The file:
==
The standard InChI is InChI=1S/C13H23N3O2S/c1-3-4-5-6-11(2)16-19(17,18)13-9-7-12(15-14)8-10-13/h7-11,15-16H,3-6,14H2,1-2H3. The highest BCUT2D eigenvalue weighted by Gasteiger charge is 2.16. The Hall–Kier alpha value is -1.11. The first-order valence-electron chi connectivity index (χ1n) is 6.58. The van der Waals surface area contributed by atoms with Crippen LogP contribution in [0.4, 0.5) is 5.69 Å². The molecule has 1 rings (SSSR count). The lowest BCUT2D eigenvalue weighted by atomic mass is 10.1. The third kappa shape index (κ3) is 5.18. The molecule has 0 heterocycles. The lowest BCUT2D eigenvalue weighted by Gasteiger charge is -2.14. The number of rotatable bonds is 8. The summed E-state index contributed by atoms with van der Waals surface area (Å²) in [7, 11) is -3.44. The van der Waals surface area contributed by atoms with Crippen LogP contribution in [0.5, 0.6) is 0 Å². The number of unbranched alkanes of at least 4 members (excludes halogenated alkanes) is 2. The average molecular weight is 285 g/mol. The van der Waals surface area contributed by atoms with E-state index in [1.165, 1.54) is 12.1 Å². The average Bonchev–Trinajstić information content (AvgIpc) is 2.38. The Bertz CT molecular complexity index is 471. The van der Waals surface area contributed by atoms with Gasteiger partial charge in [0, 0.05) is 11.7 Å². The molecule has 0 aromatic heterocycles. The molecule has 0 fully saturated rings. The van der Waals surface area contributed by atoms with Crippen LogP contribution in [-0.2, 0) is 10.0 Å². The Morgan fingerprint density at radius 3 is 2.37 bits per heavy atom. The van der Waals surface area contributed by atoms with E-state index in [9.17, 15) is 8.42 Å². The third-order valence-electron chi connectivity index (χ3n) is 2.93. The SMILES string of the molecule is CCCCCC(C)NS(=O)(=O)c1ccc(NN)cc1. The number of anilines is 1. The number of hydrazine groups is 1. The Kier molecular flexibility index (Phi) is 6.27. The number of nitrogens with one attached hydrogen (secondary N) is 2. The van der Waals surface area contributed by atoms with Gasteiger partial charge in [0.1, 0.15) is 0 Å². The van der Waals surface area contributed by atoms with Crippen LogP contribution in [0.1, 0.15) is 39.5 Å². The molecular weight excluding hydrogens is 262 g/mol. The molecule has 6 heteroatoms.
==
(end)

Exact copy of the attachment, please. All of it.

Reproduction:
The standard InChI is InChI=1S/C13H23N3O2S/c1-3-4-5-6-11(2)16-19(17,18)13-9-7-12(15-14)8-10-13/h7-11,15-16H,3-6,14H2,1-2H3. The highest BCUT2D eigenvalue weighted by Gasteiger charge is 2.16. The Hall–Kier alpha value is -1.11. The first-order valence-electron chi connectivity index (χ1n) is 6.58. The van der Waals surface area contributed by atoms with Crippen LogP contribution in [0.4, 0.5) is 5.69 Å². The molecule has 1 rings (SSSR count). The lowest BCUT2D eigenvalue weighted by atomic mass is 10.1. The third kappa shape index (κ3) is 5.18. The molecule has 0 heterocycles. The lowest BCUT2D eigenvalue weighted by Gasteiger charge is -2.14. The number of rotatable bonds is 8. The summed E-state index contributed by atoms with van der Waals surface area (Å²) in [7, 11) is -3.44. The van der Waals surface area contributed by atoms with Crippen LogP contribution in [0.5, 0.6) is 0 Å². The number of unbranched alkanes of at least 4 members (excludes halogenated alkanes) is 2. The average molecular weight is 285 g/mol. The van der Waals surface area contributed by atoms with E-state index in [1.165, 1.54) is 12.1 Å². The average Bonchev–Trinajstić information content (AvgIpc) is 2.38. The Bertz CT molecular complexity index is 471. The van der Waals surface area contributed by atoms with Gasteiger partial charge in [0, 0.05) is 11.7 Å². The molecule has 0 aromatic heterocycles. The molecule has 0 fully saturated rings. The van der Waals surface area contributed by atoms with Crippen LogP contribution in [-0.2, 0) is 10.0 Å². The Morgan fingerprint density at radius 3 is 2.37 bits per heavy atom. The van der Waals surface area contributed by atoms with E-state index in [9.17, 15) is 8.42 Å². The third-order valence-electron chi connectivity index (χ3n) is 2.93. The SMILES string of the molecule is CCCCCC(C)NS(=O)(=O)c1ccc(NN)cc1. The number of anilines is 1. The number of hydrazine groups is 1. The Kier molecular flexibility index (Phi) is 6.27. The number of nitrogens with one attached hydrogen (secondary N) is 2. The van der Waals surface area contributed by atoms with Gasteiger partial charge in [0.1, 0.15) is 0 Å². The van der Waals surface area contributed by atoms with Crippen LogP contribution in [0.1, 0.15) is 39.5 Å². The molecular weight excluding hydrogens is 262 g/mol. The molecule has 6 heteroatoms.